A chess pro glares into the eyes of his/her competitor and attempts to read the mindset of the opponent. A chess pro scans the board for any openings, searching for a point of vulnerability and plotting out a sequence of strategic moves to establish a position that will allow for the best chance at victory. A chess pro checks the blind side, foresees potential movements, and coordinates all the pieces in a cohesive system.
Now, replace "chess pro" with "NFL quarterback," "board" with "football field," "pieces" with "players," and you'll see that the above statements still ring true.
That's why quarterback trainer Quincy Avery utilizes his interesting approach, one which he labels as "three-pronged," covering the physical, mental and information processing aspects of being an NFL quarterback. He joined "The MMQB" podcast, available to listen to in full on RADIO.COM, to talk about his processes.
Avery acts as a private quarterback coach at QB Takeover and works with Deshaun Watson, Dwayne Haskins, Jalen Hurts, Josh Dobbs and others, and he was asked about what his clients are seeking from him throughout the hiatus.
"They want to know, 'what do I want to work on from an on-the-field aspect? What are the things I'm going to do there... How many throws do I need to do?' " Avery said. "They don't want to have to think about all those little details, they just want to go out and do work."
But beyond scheduling the drills and practices that will keep their players active, QB trainers need to hone the mental side of their clients' skill sets, which is where Avery brings in his interesting tactic to supplement hours spent in the film room, studying different coaches and defensive game plans.
"... I got each of my quarterbacks with a chess pro, Seth Makowsky," Avery said. Makowsky has also worked with olympians on strengthening their mental fortitude. "So I got them all playing chess to that we can start coming up with procedures that we can go through not only in chess, but at the line of scrimmage.
"So the same way we go to a chess board, I look left to right, identify my threats, where am I under attack, how can I attack them... those are the same sort of steps that I need to take when I approach the line of scrimmage."
Repetition and routine are key in sports. I've been exposed to that directly: my brother, a sports psychologist in the Philadelphia area, focused a lot of his studies on the positive effect of repetition, procedure and awareness at the free throw line. The same goes for serving a tennis ball, or setting up in the tee box or, evidently, going under center in a football game. But it's more than just routine, as chess allows for strategic dissection of what's laid out in front of the quarterback.
"What's the front, which way are the safeties rotating, who can bring me pressure, how do I protect myself from that pressure, how do I attack the defense," Avery said, drawing a parallel from the chess board to the gridiron. ""It's having a checklist of things that you ned to do every time you come to the line of scrimmage so you're not wasting mental energy trying to figure things out at the last minute, so you're not getting beat by blitzes because you just didn't check something that you should've checked and you would've if you had the same process every time you came to the line of scrimmage.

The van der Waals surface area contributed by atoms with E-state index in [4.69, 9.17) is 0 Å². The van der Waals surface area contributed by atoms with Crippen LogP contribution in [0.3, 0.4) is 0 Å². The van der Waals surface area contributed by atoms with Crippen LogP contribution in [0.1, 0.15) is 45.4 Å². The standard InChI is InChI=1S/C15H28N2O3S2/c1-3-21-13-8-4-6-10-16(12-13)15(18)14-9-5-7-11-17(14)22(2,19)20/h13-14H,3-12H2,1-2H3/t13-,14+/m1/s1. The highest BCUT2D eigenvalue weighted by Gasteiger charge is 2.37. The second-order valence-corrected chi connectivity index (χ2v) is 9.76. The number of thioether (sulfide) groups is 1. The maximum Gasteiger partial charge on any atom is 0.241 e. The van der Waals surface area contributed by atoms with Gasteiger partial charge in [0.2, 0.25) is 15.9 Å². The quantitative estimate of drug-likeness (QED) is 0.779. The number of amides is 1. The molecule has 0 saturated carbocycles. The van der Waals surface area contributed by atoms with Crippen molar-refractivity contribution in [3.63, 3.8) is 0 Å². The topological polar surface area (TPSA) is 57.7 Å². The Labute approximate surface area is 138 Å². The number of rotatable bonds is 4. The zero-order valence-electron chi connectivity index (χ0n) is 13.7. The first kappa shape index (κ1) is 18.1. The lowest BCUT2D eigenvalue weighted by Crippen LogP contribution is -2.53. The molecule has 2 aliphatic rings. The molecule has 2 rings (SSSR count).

"... If I get my guys doing this and each one of them has really bought in... I think that it's going to pay real dividends and these guys are going to reap the benefits this upcoming season."
Of the quarterbacks in question, Avery says that it's Dobbs who comes closest to beating him, comparing him to a "rocket scientist." However, he commends Watson's progress this offseason, noting that he won't be able to rely on DeAndre Hopkins' presence as a safety blanket and so will have to really dissect defenses and give himself good positioning to make the necessary plays.
In terms of Haskins' 2019 performance, he commends the young gunslinger for showing great development down the stretch, and that they're working on generating the flashes of brilliance he showed with more consistency in 2020. Avery went so far as to call Haskins' football IQ on par with the smartest quarterbacks he's every been around. For Hurts, Avery wants to focus on his transition from a free-flowing, improvisational Oklahoma system to a more meticulous, structured system. However, his growth astonished Avery.
"I think -- no, I know -- I've never seen somebody improve as much as a passer as I saw Jalen do not only through his career but just in the time between January... and his pro day," Avery said. "The amount of growth that he took in those short three months was as big as I've ever seen anybody in that short period of time, and I think that people saw it. The Eagles were a team that were at his pro day and I think they came away truly impressed by how he looked throwing the football that day, so he has the physical talent.
"Now it's going to be (if he) can go from that open, free-flowing system at Oklahoma, bring it back to this new offense... be ready when your time is called so you can bring that value from a second-round pick... he's going to be one of the few second-round picks this season who really has the opportunity to swing games for his time. Like, change the playoff outlook for the Philadelphia Eagles when he goes in there and starts a few games this season, so prepare for him to be ready and show the value of who he is and all the dynamicness that he has (sic)."
Avery mentions that the same strategy that goes into evaluating a chess board and football goes into standard operating procedures of several facets of life. Running a successful business, as Avery has with QB Takeover, is no exception.
"I've started to use it in terms of how I operate a business, and then we started talking about how it works in terms of just creating operating procedures for everything in life," Avery said. "That's all quarterback is."